Note: (10 minutes) 6:45-6:55PM Software demos are also known by many names . . . Many of the same names Online Learning and eLearning are terms that are used to describe many types of digital learning experiences. That’s one of the challenges with describing, showing the value of and evaluating the success of “eLearning.” It can be different things to different people. Industry can’t even agree on a spelling – some spell it with a hyphen and some don’t. Some include a cap L and some don’t. Software simulation demo - (Have the student access these and review on their own if there’s time – can access in Moodle) Show - http://www.adobe.com/products/captivate/productinfo/product-demos/screen-recording-software/ (Could be just a recording) Try - http://www.adobe.com/products/captivate/productinfo/product-demos/simulation-software/ (More of a learning experience if the user must interact – software simuluation) Do = the next step where the learner completes the task in the simulation with little or no support/help.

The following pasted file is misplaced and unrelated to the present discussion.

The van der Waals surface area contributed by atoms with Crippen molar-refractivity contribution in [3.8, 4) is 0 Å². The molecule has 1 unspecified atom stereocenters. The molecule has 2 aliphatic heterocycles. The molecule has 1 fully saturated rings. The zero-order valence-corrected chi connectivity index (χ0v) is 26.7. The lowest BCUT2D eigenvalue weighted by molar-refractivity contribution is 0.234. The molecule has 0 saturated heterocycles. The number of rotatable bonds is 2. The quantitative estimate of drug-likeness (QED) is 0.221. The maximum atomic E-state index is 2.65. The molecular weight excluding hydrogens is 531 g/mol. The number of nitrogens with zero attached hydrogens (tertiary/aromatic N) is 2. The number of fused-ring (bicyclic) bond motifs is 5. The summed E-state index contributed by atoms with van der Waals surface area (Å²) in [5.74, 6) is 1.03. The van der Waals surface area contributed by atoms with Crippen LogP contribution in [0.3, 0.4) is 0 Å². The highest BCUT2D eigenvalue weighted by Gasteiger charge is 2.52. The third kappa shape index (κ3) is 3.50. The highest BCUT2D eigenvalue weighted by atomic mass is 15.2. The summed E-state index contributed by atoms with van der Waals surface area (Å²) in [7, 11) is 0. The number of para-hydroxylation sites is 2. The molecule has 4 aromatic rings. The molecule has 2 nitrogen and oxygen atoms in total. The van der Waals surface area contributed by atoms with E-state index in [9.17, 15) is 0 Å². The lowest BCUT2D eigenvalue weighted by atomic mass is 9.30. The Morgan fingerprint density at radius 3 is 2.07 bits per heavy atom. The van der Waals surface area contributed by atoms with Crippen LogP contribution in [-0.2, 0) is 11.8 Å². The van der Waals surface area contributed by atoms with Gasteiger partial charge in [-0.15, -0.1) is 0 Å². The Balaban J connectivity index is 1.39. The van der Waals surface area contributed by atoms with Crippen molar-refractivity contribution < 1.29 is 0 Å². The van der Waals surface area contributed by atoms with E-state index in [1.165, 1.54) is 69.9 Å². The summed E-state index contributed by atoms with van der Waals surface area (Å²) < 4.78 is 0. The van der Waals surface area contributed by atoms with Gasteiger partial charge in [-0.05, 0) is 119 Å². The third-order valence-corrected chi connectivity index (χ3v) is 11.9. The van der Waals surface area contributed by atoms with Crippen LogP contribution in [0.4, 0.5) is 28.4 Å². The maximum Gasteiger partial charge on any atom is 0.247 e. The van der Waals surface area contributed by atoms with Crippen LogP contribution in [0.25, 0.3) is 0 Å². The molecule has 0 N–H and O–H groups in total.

Note: (15 minutes) 6:55-7:10PM Based on Kathy’s presentation, the examples given in the Adobe article on the value of multimedia in eLearning, our review of online tutorials and software demos and some of the examples: What are some strengths of online learning? What are some of the weaknesses? What are some considerations? Strengths: Anytime, anywhere Self-paced (save time?) Safe environment to fail (no embarassment) Multimedia potentially enhances learning experience – addresses different learning styles Support / Supplement class time / information – address pre-requisite skills Used as reference as well Cuts travel costs Economies of scale (each time the course is taken, the per learner cost goes down) Saves class time (in a lot of cases) Increases productivity for organizations (less travel, less time in class) Trackable in granular form (clicks, time on page, etc.) (through LMS or in course) Consistent information delivery and standardized content Safe learning environment for dangerous or costly experiential learning Weaknesses: Little motivation or engagement in a lot of cases (based on bad design, not technology) Communication solution versus learning solution (based on bad design, not technology) No or little learner guidance Depends on learner motivation and skills No or little connection to the community of learners or experts in some cases No or little ability to ask questions in some cases Technology difficulties (access, plug-ins, etc.) Environmental distractions – when you’re in a classroom, you’re in a classroom. The main focus is on the class. Considerations: Learning goals and complexity of content Environment in which courses are taken Learners (learning style, pre-requisite knowledge, etc.) Shelf-life of content Best for a large number of learners and/or dispersed learners (not all in one location) Why eLearning is so effective - http://www.articulate.com/rapid-elearning/why-e-learning-is-so-effective/